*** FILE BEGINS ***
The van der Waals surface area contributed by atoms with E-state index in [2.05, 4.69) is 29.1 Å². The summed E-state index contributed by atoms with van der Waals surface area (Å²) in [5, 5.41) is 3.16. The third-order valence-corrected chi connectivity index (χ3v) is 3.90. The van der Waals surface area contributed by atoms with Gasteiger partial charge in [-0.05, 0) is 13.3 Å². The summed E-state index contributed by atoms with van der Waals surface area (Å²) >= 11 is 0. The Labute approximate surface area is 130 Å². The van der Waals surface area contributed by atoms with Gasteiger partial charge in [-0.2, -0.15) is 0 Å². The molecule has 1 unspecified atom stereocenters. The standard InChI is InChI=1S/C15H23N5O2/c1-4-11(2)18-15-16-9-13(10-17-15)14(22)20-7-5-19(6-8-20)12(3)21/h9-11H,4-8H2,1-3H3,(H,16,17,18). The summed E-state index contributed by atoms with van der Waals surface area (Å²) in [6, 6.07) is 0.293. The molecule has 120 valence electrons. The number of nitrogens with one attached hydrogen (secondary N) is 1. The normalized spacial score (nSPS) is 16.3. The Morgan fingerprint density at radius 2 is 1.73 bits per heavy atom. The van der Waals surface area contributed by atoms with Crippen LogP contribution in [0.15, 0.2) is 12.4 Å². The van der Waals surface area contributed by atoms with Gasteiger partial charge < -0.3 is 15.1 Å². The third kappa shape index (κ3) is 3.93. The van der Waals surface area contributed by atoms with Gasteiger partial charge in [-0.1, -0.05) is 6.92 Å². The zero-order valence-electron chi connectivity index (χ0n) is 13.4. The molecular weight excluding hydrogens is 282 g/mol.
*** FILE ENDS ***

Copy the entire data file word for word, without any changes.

The van der Waals surface area contributed by atoms with E-state index in [2.05, 4.69) is 29.1 Å². The summed E-state index contributed by atoms with van der Waals surface area (Å²) in [5, 5.41) is 3.16. The third-order valence-corrected chi connectivity index (χ3v) is 3.90. The van der Waals surface area contributed by atoms with Gasteiger partial charge in [-0.05, 0) is 13.3 Å². The summed E-state index contributed by atoms with van der Waals surface area (Å²) >= 11 is 0. The Labute approximate surface area is 130 Å². The van der Waals surface area contributed by atoms with Gasteiger partial charge in [-0.2, -0.15) is 0 Å². The molecule has 1 unspecified atom stereocenters. The standard InChI is InChI=1S/C15H23N5O2/c1-4-11(2)18-15-16-9-13(10-17-15)14(22)20-7-5-19(6-8-20)12(3)21/h9-11H,4-8H2,1-3H3,(H,16,17,18). The summed E-state index contributed by atoms with van der Waals surface area (Å²) in [6, 6.07) is 0.293. The molecule has 120 valence electrons. The number of nitrogens with one attached hydrogen (secondary N) is 1. The normalized spacial score (nSPS) is 16.3. The Morgan fingerprint density at radius 2 is 1.73 bits per heavy atom. The van der Waals surface area contributed by atoms with Crippen LogP contribution in [0.15, 0.2) is 12.4 Å². The van der Waals surface area contributed by atoms with Gasteiger partial charge < -0.3 is 15.1 Å². The third kappa shape index (κ3) is 3.93. The van der Waals surface area contributed by atoms with Gasteiger partial charge in [-0.1, -0.05) is 6.92 Å². The zero-order valence-electron chi connectivity index (χ0n) is 13.4. The molecular weight excluding hydrogens is 282 g/mol.